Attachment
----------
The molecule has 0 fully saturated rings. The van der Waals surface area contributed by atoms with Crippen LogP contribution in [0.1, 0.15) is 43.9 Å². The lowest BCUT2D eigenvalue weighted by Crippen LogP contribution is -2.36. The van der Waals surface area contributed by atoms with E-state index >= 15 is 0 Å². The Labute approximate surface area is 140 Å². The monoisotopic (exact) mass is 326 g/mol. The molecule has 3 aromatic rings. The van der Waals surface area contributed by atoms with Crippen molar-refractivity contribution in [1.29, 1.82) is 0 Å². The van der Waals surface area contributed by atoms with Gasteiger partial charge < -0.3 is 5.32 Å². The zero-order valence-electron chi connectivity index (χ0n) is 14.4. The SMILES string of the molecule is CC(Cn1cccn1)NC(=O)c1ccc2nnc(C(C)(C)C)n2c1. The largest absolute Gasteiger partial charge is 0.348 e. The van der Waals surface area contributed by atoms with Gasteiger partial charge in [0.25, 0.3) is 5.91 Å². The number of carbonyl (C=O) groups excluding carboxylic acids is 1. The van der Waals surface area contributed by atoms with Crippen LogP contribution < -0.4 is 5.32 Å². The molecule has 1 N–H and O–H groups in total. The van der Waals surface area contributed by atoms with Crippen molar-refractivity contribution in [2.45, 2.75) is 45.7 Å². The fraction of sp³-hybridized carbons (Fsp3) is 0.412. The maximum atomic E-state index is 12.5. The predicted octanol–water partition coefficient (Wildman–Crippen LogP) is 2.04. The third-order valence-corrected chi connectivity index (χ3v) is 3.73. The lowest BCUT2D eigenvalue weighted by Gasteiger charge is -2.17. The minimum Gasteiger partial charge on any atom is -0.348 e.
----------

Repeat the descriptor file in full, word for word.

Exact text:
The molecule has 0 fully saturated rings. The van der Waals surface area contributed by atoms with Crippen LogP contribution in [0.1, 0.15) is 43.9 Å². The lowest BCUT2D eigenvalue weighted by Crippen LogP contribution is -2.36. The van der Waals surface area contributed by atoms with E-state index >= 15 is 0 Å². The Labute approximate surface area is 140 Å². The monoisotopic (exact) mass is 326 g/mol. The molecule has 3 aromatic rings. The van der Waals surface area contributed by atoms with Crippen molar-refractivity contribution in [1.29, 1.82) is 0 Å². The van der Waals surface area contributed by atoms with Gasteiger partial charge < -0.3 is 5.32 Å². The zero-order valence-electron chi connectivity index (χ0n) is 14.4. The SMILES string of the molecule is CC(Cn1cccn1)NC(=O)c1ccc2nnc(C(C)(C)C)n2c1. The largest absolute Gasteiger partial charge is 0.348 e. The van der Waals surface area contributed by atoms with Gasteiger partial charge in [0.25, 0.3) is 5.91 Å². The number of carbonyl (C=O) groups excluding carboxylic acids is 1. The van der Waals surface area contributed by atoms with Crippen LogP contribution < -0.4 is 5.32 Å². The molecule has 1 N–H and O–H groups in total. The van der Waals surface area contributed by atoms with Crippen molar-refractivity contribution in [2.45, 2.75) is 45.7 Å². The fraction of sp³-hybridized carbons (Fsp3) is 0.412. The maximum atomic E-state index is 12.5. The predicted octanol–water partition coefficient (Wildman–Crippen LogP) is 2.04. The third-order valence-corrected chi connectivity index (χ3v) is 3.73. The lowest BCUT2D eigenvalue weighted by Gasteiger charge is -2.17. The minimum Gasteiger partial charge on any atom is -0.348 e.